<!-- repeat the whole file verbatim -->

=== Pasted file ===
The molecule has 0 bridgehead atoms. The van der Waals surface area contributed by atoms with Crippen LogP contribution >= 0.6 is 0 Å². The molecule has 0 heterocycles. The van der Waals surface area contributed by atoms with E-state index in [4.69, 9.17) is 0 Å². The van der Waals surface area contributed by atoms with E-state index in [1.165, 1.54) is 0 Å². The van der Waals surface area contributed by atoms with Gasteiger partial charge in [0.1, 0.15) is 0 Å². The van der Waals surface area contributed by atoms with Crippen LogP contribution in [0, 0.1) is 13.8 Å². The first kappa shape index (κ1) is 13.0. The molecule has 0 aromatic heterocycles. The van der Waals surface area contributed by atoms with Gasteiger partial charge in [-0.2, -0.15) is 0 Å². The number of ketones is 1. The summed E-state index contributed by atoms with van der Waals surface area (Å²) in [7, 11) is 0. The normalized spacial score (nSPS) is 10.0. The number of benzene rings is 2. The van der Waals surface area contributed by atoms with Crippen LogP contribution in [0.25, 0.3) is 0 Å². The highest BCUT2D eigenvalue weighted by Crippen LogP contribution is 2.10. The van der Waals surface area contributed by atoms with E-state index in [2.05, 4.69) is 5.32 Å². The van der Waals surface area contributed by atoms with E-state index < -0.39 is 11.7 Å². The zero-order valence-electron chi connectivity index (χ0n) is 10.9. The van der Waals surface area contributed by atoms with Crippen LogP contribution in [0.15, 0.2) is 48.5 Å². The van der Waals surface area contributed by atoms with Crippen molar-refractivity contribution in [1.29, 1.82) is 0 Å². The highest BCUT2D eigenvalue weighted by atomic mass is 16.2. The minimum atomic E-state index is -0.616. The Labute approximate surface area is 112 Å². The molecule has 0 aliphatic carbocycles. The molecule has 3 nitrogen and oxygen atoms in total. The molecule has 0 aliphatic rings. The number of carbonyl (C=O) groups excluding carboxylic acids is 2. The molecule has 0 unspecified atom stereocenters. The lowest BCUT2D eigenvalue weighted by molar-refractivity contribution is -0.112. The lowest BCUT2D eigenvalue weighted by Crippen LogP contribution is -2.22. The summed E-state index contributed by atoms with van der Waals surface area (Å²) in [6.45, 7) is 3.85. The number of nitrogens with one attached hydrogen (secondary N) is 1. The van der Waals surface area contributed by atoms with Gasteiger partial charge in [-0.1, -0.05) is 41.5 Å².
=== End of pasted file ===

The molecule has 0 bridgehead atoms. The van der Waals surface area contributed by atoms with Crippen LogP contribution >= 0.6 is 0 Å². The molecule has 0 heterocycles. The van der Waals surface area contributed by atoms with E-state index in [4.69, 9.17) is 0 Å². The van der Waals surface area contributed by atoms with E-state index in [1.165, 1.54) is 0 Å². The van der Waals surface area contributed by atoms with Gasteiger partial charge in [0.1, 0.15) is 0 Å². The van der Waals surface area contributed by atoms with Crippen LogP contribution in [0, 0.1) is 13.8 Å². The first kappa shape index (κ1) is 13.0. The molecule has 0 aromatic heterocycles. The van der Waals surface area contributed by atoms with Gasteiger partial charge in [-0.2, -0.15) is 0 Å². The number of ketones is 1. The summed E-state index contributed by atoms with van der Waals surface area (Å²) in [7, 11) is 0. The normalized spacial score (nSPS) is 10.0. The number of benzene rings is 2. The van der Waals surface area contributed by atoms with Crippen LogP contribution in [0.25, 0.3) is 0 Å². The highest BCUT2D eigenvalue weighted by Crippen LogP contribution is 2.10. The van der Waals surface area contributed by atoms with E-state index in [2.05, 4.69) is 5.32 Å². The van der Waals surface area contributed by atoms with E-state index < -0.39 is 11.7 Å². The zero-order valence-electron chi connectivity index (χ0n) is 10.9. The van der Waals surface area contributed by atoms with Crippen LogP contribution in [0.15, 0.2) is 48.5 Å². The van der Waals surface area contributed by atoms with Crippen molar-refractivity contribution in [1.29, 1.82) is 0 Å². The highest BCUT2D eigenvalue weighted by atomic mass is 16.2. The minimum atomic E-state index is -0.616. The Labute approximate surface area is 112 Å². The molecule has 0 aliphatic carbocycles. The molecule has 3 nitrogen and oxygen atoms in total. The molecule has 0 aliphatic rings. The number of carbonyl (C=O) groups excluding carboxylic acids is 2. The molecule has 0 unspecified atom stereocenters. The lowest BCUT2D eigenvalue weighted by molar-refractivity contribution is -0.112. The lowest BCUT2D eigenvalue weighted by Crippen LogP contribution is -2.22. The summed E-state index contributed by atoms with van der Waals surface area (Å²) in [6.45, 7) is 3.85. The number of nitrogens with one attached hydrogen (secondary N) is 1. The van der Waals surface area contributed by atoms with Gasteiger partial charge in [-0.1, -0.05) is 41.5 Å².